Mind Mapping Strategies for Thinking through and Accomplishing Tasks

Mind maps, in the classical sense of webbing, drive me nuts. By the time I get the spokes constructed with all the important points, I can’t figure out what is important or where to start.

For years I used lists as a way to organize my life. As I became busier and the jobs became more detailed, I discovered that I wasn’t any more organized with lists and I still didn’t have the slightest clue as to where to begin.

I have since discovered that graphic organizers aren’t just webs or spokes around a main idea. They are any form that visually breaks a project down into its respective parts that allow you to distinguish a beginning, a middle, and an end. I’ve also discovered that no one particular map fits all my needs.

I use positive / negative columns, similar to the positive / negative chart used for graphing in algebra, for those opportunities that I have been offered but still can’t quite see why I should be doing them. I divide my paper in half one side for the possible positive outcomes of an action, the other side for the possible negative outcomes of an action. I also use it for ferreting out old habits and beliefs that might keep me from accomplishing a goal. I look for best possible outcomes and worst possible outcomes. I let my mind dream and then I let my ego and experience tell me all the things that could go wrong. With this information in hand, I can make an informed decision about whether or not to accept or continue with an opportunity. I also use it to help me decide about relationships with people in my life. It gives me that confirmation about what is good in a relationship, what needs to change, and by adding a third column for old habits and beliefs, I can facilitate change in myself and the relationship itself.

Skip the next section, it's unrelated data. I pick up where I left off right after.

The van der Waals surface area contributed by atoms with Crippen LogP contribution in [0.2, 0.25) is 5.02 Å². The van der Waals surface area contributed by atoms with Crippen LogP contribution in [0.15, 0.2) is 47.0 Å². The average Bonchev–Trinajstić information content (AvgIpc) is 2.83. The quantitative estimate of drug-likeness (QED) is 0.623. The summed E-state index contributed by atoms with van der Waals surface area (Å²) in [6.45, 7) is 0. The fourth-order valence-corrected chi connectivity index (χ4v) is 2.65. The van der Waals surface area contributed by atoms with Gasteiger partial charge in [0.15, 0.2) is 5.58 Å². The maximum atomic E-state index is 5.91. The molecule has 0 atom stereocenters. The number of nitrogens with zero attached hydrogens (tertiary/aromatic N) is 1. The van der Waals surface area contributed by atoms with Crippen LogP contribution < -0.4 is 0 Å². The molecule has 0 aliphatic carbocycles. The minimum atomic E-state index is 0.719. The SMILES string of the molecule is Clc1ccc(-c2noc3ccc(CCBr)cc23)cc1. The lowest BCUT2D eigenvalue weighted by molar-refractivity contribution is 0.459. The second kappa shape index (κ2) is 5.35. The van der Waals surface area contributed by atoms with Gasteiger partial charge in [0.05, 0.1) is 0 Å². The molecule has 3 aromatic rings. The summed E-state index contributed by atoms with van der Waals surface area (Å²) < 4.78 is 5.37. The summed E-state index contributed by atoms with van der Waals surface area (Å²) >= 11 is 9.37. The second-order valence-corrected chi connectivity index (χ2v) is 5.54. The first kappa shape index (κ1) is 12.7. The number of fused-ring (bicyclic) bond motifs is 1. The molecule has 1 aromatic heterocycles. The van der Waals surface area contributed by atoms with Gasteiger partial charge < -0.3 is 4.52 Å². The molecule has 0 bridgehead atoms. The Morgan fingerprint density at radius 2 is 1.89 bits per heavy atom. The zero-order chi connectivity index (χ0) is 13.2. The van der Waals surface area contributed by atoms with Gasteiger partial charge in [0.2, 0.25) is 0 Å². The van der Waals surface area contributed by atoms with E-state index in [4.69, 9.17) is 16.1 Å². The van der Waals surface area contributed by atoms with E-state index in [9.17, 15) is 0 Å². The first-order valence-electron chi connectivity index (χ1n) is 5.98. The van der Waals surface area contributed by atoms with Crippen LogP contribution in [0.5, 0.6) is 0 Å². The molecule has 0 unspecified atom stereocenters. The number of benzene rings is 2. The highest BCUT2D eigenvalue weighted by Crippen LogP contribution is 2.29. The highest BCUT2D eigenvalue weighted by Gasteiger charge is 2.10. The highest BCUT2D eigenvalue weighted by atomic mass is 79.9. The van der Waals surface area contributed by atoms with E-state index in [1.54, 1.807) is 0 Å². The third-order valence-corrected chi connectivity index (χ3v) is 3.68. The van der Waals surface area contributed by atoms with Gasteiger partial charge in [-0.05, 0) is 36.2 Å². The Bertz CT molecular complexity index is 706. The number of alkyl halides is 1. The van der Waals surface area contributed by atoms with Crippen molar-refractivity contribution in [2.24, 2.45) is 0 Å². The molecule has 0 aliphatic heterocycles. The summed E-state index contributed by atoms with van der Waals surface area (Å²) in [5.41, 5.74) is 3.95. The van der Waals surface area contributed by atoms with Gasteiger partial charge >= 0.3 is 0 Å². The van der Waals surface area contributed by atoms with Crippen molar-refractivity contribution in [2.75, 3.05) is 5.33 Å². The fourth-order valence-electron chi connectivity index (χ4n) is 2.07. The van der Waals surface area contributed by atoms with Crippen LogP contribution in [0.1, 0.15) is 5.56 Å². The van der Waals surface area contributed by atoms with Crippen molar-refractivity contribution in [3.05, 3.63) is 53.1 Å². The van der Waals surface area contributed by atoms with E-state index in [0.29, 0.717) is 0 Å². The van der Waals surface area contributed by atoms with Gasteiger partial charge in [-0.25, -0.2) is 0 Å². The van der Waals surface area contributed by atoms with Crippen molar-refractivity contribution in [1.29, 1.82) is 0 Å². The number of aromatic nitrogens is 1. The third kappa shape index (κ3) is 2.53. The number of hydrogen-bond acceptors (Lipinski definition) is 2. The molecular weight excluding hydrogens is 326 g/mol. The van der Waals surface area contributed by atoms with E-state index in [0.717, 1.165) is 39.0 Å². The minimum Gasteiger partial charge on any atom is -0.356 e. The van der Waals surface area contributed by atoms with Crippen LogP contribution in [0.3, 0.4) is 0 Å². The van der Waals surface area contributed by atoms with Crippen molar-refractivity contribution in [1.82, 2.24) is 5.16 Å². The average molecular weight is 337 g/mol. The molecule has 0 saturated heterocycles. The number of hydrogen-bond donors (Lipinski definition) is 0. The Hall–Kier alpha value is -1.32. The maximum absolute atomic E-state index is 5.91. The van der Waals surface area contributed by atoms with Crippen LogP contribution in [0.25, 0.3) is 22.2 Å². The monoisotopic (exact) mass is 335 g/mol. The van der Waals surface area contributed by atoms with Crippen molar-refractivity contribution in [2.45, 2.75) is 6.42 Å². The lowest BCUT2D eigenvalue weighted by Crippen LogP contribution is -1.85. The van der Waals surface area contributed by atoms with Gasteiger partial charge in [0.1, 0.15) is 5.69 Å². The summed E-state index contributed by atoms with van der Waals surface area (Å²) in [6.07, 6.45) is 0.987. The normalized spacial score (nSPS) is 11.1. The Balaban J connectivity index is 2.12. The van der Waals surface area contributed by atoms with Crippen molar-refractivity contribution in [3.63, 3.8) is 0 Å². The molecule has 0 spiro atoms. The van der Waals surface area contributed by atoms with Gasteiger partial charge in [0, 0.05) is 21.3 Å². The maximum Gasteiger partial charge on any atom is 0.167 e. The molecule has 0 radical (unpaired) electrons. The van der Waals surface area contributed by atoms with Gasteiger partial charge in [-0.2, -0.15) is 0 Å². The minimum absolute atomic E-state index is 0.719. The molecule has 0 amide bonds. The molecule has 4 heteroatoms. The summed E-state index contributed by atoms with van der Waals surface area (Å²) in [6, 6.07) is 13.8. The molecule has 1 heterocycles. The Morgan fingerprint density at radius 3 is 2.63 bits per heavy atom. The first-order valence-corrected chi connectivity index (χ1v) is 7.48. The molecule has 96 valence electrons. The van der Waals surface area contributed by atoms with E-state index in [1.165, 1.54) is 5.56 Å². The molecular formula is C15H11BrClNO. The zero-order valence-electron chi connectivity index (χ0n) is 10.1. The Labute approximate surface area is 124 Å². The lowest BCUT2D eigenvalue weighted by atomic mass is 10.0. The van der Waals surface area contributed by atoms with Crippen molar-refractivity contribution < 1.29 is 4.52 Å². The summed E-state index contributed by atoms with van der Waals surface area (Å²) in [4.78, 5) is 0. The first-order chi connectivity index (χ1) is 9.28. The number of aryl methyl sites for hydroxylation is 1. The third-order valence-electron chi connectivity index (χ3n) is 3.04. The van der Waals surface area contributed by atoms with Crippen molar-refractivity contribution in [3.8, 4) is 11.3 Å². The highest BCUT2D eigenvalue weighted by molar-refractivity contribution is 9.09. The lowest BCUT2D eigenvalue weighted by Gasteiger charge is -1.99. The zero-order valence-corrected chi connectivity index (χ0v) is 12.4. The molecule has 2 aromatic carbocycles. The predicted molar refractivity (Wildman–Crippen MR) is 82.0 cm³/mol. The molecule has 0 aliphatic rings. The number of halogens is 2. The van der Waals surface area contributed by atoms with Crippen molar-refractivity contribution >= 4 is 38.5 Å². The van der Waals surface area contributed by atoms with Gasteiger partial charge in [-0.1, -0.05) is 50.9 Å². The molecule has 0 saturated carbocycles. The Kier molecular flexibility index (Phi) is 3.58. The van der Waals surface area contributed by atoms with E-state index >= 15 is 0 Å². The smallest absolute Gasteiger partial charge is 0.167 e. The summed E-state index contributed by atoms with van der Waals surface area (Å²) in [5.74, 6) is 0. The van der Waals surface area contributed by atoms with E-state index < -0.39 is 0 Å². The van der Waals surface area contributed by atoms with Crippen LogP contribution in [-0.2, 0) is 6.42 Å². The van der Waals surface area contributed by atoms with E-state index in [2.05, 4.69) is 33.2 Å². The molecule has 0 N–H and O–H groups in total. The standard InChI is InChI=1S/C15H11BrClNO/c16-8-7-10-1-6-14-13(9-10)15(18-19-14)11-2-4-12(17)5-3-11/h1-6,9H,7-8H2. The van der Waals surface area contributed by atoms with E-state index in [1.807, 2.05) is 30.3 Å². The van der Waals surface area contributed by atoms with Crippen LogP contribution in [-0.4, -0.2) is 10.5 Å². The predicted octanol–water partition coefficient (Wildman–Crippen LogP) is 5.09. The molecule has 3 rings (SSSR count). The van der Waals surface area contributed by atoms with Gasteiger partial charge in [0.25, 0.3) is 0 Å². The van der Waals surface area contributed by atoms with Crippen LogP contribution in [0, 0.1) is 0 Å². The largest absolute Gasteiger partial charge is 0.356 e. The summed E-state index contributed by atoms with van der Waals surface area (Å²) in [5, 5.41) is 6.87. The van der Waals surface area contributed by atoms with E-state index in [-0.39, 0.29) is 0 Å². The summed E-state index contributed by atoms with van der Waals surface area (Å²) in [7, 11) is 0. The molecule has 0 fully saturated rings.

I’ve found the flow chart method to be very helpful, but I don’t go from left to right. I always start out with the desired outcome what is to be accomplished. Sometimes I place it in the right hand corner of a page and work my way backwards, or I’ll put it at the top or maybe the bottom of a page. Always I am answering the question: in order for this to happen, what has to happen first or what has to happen next? I draw lines between the steps and number them, in pencil, so that I can erase or rearrange as I add more points and steps. This usually gives me the answer of where to start and how to get from point A to point Z.

I also use a Back Flow chart for time management. It follows the principle of: the project is due Friday, today is Monday, what all has to happen before I can turn it in? I list those out, put them on a calendar in sequence so that I know that I have completed all the steps in time. It helps me with procrastination and by breaking the project into parts, I don’t feel as overwhelmed. An example of this is writing a report. I know the report is due Friday, today is Monday. I know that I have to do research, check with office staff, look into community repercussions, draft a rough draft, have the rough draft edited by someone other than me, fix the draft and submit it. So I set aside Monday for research. Tuesday I’ll check with office staff and look into community repercussions; Wednesday I’ll write a draft, and have someone check it. Thursday, early, I’ll have the draft edited just in case I was still writing Wednesday and make the changes. Friday I’ll submit it.

I still use lists. They are a great way for me to get a feel for how much I know about a project and how much I need to learn. I also use them for setting priorities and to remind me just what needs to be accomplished in a single day not a week. A week list of what needs to be done creates a feeling of too much in too little time.

The trick to mind mapping is not which format you use; it is using the format that meets the need the right tool at the right time.